While Egypt’s misfortune may hold grave regional and global implications, the first to pay the price for this tragedy will be ordinary Egyptians. Hence, it is no wonder that one of the revolution’s symbols, Wael Ghonim, said over the weekend that "what we are witnessing now is contrary to what I dreamt of. We need to wake up quickly.” Unfortunately for him, he and his countrymen are already deeply embroiled in a nightmare.

    The Palestine lesson
    Egypt is of course not the only state where chaos reigns supreme ahead of an uncertain, frightening future. In Libya, rebels are dusting off what’s left of Muammar Gaddafi’s regime, under the leadership of none other than “former Jihadist” Abdel Hakim Belhaj. The Islamic militant has downplayed his past, insisting that he seeks no revenge despite the torture he experienced in prison courtesy of the West. How sincere are his words? Only time will tell.

    What is certain, however, is that the post-revolution Tripoli has already become a menace to regional stability. Last week, Israeli officials warned that Palestinians in Gaza have acquired anti-aircraft and anti-tank rockets from Libya. Meanwhile, the European Union’s counter-terrorism’s chief warned that al-Qaeda may have also secured arms looted in the Libyan conflict, including surface-to-air missiles that could threaten commercial airliners.

    Europe’s Terror Chief Gilles de Kerchove went even further, stressing that “democracy does not happen overnight” and cautioning that the string of Arab world uprisings has “provided a huge opportunity for al-Qaeda to re-energize.” Such warnings would have been much more meaningful six months ago, but at the time much of the West was celebrating the “imminent rise of Mideastern democracies.”

    The failure to predict the Arab Spring’s grim outcome is a huge fiasco, especially as the ensuing calamity should have been patently clear to anyone with minimal understanding of our volatile region. Yet as is often the case, many in Europe and America chose to put their trust in empty words and cheerful notions completely detached from reality, while dismissing common sense and the Arab world’s history and tradition. They too will be paying the price sooner or later.

    The lesson learned from the Arab Spring is particularly relevant this month as the Palestinians prepare to submit their UN statehood bid. This too is an obvious case of pretty rhetoric masking bleak realities on the ground. The Palestinian entity in the West Bank does not meet the minimal criteria for viable statehood, with global recognition likely paving the way for a failed, terrorist state on Israel’s doorstep. Will the world be wise enough to avert such catastrophe? Sadly, the Arab Spring debacle leaves little room for optimism.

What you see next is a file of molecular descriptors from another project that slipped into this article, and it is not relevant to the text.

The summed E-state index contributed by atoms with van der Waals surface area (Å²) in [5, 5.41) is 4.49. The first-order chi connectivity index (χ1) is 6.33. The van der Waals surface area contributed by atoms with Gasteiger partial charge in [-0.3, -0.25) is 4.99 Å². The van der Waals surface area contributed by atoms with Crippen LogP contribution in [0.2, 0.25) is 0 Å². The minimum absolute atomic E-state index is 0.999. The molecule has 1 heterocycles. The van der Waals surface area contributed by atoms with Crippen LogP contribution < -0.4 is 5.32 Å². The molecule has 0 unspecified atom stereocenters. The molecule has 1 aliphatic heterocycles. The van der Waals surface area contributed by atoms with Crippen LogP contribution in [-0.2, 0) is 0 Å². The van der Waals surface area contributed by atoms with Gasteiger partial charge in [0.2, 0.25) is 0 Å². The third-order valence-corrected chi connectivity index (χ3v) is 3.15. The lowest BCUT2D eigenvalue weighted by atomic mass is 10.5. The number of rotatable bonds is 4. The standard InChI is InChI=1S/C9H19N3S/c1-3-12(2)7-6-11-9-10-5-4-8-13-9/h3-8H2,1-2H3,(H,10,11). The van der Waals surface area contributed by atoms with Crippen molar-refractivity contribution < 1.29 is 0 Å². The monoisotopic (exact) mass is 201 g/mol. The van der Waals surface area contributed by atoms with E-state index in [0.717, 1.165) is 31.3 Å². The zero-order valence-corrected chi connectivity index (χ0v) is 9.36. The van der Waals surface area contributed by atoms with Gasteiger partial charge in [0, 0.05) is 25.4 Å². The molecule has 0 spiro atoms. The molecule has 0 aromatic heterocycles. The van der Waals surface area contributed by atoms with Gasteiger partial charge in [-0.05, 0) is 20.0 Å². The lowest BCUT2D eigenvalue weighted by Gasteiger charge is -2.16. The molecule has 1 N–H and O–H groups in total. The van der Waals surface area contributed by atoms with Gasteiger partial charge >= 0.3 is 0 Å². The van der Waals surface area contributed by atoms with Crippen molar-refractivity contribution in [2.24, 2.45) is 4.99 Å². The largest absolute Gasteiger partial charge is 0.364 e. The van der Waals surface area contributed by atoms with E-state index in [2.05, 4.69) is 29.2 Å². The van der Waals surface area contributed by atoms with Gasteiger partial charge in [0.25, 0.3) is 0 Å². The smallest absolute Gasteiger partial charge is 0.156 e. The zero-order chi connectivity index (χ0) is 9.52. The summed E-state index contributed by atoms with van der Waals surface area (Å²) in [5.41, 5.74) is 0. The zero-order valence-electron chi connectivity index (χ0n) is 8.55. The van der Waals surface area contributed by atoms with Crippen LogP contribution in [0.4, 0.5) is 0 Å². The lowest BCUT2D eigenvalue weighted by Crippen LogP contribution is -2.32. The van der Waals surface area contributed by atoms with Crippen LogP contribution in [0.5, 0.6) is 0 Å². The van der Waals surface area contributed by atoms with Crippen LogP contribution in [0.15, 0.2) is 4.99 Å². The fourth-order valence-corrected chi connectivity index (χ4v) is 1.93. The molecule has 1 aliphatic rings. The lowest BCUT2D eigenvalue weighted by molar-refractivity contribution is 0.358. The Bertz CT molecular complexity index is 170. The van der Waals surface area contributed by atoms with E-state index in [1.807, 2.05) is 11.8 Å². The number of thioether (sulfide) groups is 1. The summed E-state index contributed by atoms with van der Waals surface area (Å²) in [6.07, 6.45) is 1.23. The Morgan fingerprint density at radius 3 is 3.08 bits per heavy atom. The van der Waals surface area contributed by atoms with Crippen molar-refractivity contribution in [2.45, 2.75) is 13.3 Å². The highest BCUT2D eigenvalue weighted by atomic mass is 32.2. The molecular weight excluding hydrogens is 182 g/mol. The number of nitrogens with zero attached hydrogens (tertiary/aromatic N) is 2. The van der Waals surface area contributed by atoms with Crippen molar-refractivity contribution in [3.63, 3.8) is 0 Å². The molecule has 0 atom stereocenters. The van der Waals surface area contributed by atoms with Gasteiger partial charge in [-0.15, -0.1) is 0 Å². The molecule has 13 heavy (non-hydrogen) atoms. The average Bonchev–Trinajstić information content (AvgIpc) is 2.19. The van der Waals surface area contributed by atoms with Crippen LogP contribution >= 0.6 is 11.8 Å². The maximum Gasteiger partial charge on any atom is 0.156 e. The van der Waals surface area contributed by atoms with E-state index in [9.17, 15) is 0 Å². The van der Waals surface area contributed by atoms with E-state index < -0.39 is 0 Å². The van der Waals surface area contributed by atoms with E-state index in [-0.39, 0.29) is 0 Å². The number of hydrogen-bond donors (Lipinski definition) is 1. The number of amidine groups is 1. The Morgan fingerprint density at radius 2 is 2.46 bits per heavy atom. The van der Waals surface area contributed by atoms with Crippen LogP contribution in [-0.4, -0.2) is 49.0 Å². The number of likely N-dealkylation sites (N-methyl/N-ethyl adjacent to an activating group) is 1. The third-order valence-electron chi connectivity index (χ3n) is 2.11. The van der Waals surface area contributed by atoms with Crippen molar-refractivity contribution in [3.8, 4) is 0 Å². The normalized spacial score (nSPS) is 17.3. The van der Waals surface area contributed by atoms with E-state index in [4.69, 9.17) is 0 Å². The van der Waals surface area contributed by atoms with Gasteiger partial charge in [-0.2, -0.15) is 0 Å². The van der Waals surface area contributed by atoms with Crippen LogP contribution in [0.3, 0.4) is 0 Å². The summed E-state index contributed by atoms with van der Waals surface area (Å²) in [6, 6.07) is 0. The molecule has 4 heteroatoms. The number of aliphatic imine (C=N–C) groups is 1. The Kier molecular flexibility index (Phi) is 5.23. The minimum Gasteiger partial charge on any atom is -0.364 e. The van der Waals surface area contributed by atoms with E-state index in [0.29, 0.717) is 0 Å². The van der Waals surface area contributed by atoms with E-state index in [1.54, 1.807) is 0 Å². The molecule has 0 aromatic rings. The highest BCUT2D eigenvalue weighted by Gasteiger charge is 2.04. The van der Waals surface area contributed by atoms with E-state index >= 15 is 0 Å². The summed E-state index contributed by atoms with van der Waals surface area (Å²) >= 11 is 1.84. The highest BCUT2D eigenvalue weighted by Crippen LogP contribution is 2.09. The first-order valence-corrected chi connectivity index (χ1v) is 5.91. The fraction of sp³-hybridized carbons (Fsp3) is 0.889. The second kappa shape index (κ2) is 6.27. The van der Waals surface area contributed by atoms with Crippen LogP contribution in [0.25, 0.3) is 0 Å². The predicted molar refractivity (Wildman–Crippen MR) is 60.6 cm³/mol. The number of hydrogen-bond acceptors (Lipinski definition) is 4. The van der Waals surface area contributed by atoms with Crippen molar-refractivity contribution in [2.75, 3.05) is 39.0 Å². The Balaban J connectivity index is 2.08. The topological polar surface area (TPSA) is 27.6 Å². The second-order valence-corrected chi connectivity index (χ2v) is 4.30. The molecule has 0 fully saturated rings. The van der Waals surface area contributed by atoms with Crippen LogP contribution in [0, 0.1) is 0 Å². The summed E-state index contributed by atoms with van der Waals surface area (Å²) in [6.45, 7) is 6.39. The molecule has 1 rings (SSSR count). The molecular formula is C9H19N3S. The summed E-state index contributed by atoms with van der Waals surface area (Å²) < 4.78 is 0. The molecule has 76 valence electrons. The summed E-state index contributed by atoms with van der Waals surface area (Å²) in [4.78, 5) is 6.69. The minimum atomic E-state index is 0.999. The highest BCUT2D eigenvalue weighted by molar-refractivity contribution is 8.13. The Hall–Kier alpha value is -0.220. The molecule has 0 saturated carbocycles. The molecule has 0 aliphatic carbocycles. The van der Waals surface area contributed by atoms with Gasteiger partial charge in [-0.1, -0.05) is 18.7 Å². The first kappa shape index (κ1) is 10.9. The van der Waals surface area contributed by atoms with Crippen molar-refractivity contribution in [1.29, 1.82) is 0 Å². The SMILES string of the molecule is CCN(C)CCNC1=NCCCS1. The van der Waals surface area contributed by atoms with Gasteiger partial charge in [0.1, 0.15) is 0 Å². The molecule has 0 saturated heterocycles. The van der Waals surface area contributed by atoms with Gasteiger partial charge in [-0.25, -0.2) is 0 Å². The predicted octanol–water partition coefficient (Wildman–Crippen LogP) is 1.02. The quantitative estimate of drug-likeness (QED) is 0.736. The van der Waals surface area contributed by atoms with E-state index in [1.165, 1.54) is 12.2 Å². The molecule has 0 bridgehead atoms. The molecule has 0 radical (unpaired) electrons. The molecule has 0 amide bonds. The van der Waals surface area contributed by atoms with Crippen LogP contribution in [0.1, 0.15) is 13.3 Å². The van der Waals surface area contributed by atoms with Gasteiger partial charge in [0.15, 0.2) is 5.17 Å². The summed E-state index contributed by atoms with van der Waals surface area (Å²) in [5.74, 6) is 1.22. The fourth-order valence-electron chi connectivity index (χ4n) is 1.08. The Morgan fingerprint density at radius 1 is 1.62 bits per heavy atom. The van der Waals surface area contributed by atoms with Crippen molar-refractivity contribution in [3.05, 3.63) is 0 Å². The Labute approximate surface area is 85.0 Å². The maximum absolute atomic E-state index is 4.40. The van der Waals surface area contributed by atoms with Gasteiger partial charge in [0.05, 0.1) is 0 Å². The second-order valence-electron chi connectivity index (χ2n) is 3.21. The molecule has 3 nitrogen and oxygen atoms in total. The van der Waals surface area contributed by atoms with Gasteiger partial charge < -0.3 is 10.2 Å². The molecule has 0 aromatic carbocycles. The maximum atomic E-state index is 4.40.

http://www.ynetnews.com/articles/0,7340,L-4120426,00.html
     
  4. AroundTheWorld

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    duplicate
     
    #4 AroundTheWorld, Sep 11, 2011
    Last edited: Sep 11, 2011
  5. Dairy Ashford

    Dairy Ashford Member

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    It's hard to be Jewish, it's hard to be Jewish, it's hard to be Jewish in Egypt.
     
  6. bbllr3431

    bbllr3431 Member

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    Ya lets forget the fact that Israel killed five Egyptian policemen across the border. This war has many guilty parties not just one. I don't understand how Americans can trust Israel after Mossad agents were seen celebrating and filming the 9/11 attacks. Israel is disliked by the civilians of each surrounding country but they had friends like Mubarak in power. Civilians don't matter in this world anymore. All that matters is the powers that be, the ones with money and power, and corporations. Even in America
     
  7. bbllr3431

    bbllr3431 Member

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    Jews have been persecuted in every country they've been in. Russia denied them full citizenship, America didn't allow Jewish immigrants for awhile, Britain abandoned their efforts to create a Jewish state and openly held border wars with them. But people now just look at the Arabs as the main enemies of ISRAEL. When in the past everyone treated jewish people as second class human beings. What people forget is that the Arab nations contain CHRISTIANS and MUSLIMS alike who disagree with ISRAEL being there. The UN or league of nations can't remember what it was at that time. Set up boundaries for Israel. They effectively took land from palestinians and created a new state where they lived. If the UN came to Texas and gave away my state to other people I would be pissed too. Furthermore, true Jews attest to the fact that Zionism is a political movement not a religious one. Politics destroys the world not religion.
    I would also like to point out that during WW2 there was a company called IG Farben that helped Hitler establish concentration camps. There was American corroboration and support for this company by John Rockefeller and other oil and steel companies. Countries aren't at war with each other. CORPORATIONS ARE AT WAR WITH US.
     
  8. geeimsobored

    geeimsobored Contributing Member